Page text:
What is clear, comes in a glass bottle and gets served up in red plastic cups?
That is the question after a meeting to elect a new MP as chair of the Canadian NATO parliamentary association descended into chaos Tuesday night with what appear to be Conservative staffers and at least one Conservative MP, Garnett Genuis, seen in video obtained by Global News breaking into a rendition of Stan Rogers’ Barrett’s Privateers while pouring and passing around a bottle of unknown liquid.
Several other Conservative MPs including Shannon Stubbs and Kellie Leitch are seen to be nearby but do not participate.
Another Conservative MP, Stephanie Kusie can also be seen whispering something to Genuis before declining what appears to be an offered cup and walking away.
When asked what was in the cup, Genuis said on his way into question period “it tasted like gasoline” and had been purchased by one of his staffers.
WATCH BELOW: Conservative MP says liquid poured in meeting room ‘tasted like gasoline’
But he pushed back against questions about whether it was appropriate for an MP to be drinking in the workplace given the number of concerns raised over the past year about the prevalence of alcohol and the need for workplace cultural shifts on Parliament Hill.
“Sometimes after-hours drinking happens on Parliament Hill. Is that a surprise?” Genuis said.
“Do you think it’s proper for an MP at a social event to consume alcohol with their staff?”
“Is your objection that you think when MPs are at social event with staff they should drink out of glass cups?”
The meeting room, however, was not hosting a reception or party; it was hosting a parliamentary association meeting.
Conservative MP Peter Kent also defended his colleague, Genuis, prior to the beginning of question period.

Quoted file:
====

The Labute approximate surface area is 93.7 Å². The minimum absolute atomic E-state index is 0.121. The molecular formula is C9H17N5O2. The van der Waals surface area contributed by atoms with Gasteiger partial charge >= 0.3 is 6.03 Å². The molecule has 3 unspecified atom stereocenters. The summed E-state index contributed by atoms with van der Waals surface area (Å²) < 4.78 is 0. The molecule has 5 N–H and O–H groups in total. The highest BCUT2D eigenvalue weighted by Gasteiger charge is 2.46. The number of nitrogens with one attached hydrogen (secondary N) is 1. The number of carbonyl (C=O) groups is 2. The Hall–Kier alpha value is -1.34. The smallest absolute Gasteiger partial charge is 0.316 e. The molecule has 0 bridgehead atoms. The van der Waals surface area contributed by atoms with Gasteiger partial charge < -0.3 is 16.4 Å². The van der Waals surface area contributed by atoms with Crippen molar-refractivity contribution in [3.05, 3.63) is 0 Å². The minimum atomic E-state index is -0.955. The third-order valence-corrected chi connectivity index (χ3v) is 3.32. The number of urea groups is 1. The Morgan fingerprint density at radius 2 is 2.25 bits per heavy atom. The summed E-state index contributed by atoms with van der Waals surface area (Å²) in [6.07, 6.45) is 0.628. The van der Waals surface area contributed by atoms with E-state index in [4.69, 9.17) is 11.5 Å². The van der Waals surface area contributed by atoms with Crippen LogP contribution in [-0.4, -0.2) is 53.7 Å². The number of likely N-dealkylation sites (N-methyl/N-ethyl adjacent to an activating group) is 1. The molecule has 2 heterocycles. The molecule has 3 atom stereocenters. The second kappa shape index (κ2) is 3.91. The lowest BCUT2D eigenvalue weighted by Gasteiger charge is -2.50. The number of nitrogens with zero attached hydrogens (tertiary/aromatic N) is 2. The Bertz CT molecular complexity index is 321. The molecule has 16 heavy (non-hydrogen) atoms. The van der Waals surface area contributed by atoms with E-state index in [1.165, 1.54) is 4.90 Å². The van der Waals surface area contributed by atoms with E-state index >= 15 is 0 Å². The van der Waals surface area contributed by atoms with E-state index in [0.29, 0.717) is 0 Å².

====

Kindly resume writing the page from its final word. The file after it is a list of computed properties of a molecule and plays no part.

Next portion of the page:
When asked if that meant he thought the behaviour was acceptable, he said, “A lot of things happen on the Hill that shouldn’t happen on the Hill,” and added there are other issues that deserve attention.
Hundreds of Conservative and Liberal MPs met just down the hall from the House of Commons on Tuesday evening for the annual general meeting of the NATO parliamentary association, which consists of MPs and senators who work on promoting closer ties between Canada and the organization.
Up until last night, the association had been chaired by Leona Alleslev, the former Liberal MP for Aurora—Oak Ridges—Richmond Hill who crossed the floor to join the Conservatives last month.
WATCH BELOW: Leona Alleslev explains why she’s leaving the Liberal party to join the Conservatives
But the Liberals moved at the meeting to replace her with another Liberal MP, Borys Wrzesnewskyj, who one government official says then was jeered by opposition members in the room as “Putin.”
Wrzesnewskyj is a Ukrainian-Canadian MP who announced last week he will not seek re-election in 2019.
Conservative MP Erin O’Toole accused the Liberals on Twitter of using the “farcical meeting tonight for no other reason than to extract political revenge on an MP who had lost confidence in them.”
The other 11 parliamentary associations are also either chaired by a government MP or co-chaired by both a government MP and a senator.
Conservative MP Pierre Paul-Hus is the vice-chair of the association in question.
Keeping Alleslev in the chair position would have made the association the only one currently being led by a non-government MP.
However, Alleslev is also a veteran of the Canadian Forces, something O’Toole said should have merited her being able to keep the job.
Following question period, the Conservatives raised a point of order in the House of Commons arguing that the Liberals rammed through the vote.
Several members rose to speak about the point of order, calling it “illegitimate” and saying they had not been given adequate notice.
They also argued the vote to replace Alleslev did not follow the rules of the association and that Alleslev’s adjournment in her role as chair before the ousting should have marked the end of the meeting.
Conservative MP Randy Hoback also rose to say, “I think a lot of members need to take a lot of thought what their behaviour was on both sides of the aisle.”
No ruling on the point of order has yet been issued.
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